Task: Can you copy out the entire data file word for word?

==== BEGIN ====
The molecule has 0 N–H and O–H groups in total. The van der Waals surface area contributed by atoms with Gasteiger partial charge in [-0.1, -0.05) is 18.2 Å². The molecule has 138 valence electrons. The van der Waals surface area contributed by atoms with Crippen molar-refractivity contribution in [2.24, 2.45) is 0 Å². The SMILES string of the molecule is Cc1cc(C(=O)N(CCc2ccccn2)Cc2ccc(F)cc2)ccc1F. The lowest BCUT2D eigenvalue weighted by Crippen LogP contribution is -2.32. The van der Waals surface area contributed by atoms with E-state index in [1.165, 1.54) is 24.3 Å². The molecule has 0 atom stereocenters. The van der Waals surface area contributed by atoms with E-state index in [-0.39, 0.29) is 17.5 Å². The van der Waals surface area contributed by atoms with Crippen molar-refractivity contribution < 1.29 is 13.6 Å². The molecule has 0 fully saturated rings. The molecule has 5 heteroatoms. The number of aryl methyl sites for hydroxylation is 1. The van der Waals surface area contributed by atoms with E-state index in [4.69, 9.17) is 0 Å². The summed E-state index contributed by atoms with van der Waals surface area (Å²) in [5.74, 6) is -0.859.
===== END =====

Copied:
The molecule has 0 N–H and O–H groups in total. The van der Waals surface area contributed by atoms with Gasteiger partial charge in [-0.1, -0.05) is 18.2 Å². The molecule has 138 valence electrons. The van der Waals surface area contributed by atoms with Crippen molar-refractivity contribution in [2.24, 2.45) is 0 Å². The SMILES string of the molecule is Cc1cc(C(=O)N(CCc2ccccn2)Cc2ccc(F)cc2)ccc1F. The lowest BCUT2D eigenvalue weighted by Crippen LogP contribution is -2.32. The van der Waals surface area contributed by atoms with E-state index in [1.165, 1.54) is 24.3 Å². The molecule has 0 atom stereocenters. The van der Waals surface area contributed by atoms with E-state index in [-0.39, 0.29) is 17.5 Å². The van der Waals surface area contributed by atoms with Crippen molar-refractivity contribution < 1.29 is 13.6 Å². The molecule has 0 fully saturated rings. The molecule has 5 heteroatoms. The number of aryl methyl sites for hydroxylation is 1. The van der Waals surface area contributed by atoms with E-state index in [4.69, 9.17) is 0 Å². The summed E-state index contributed by atoms with van der Waals surface area (Å²) in [5.74, 6) is -0.859.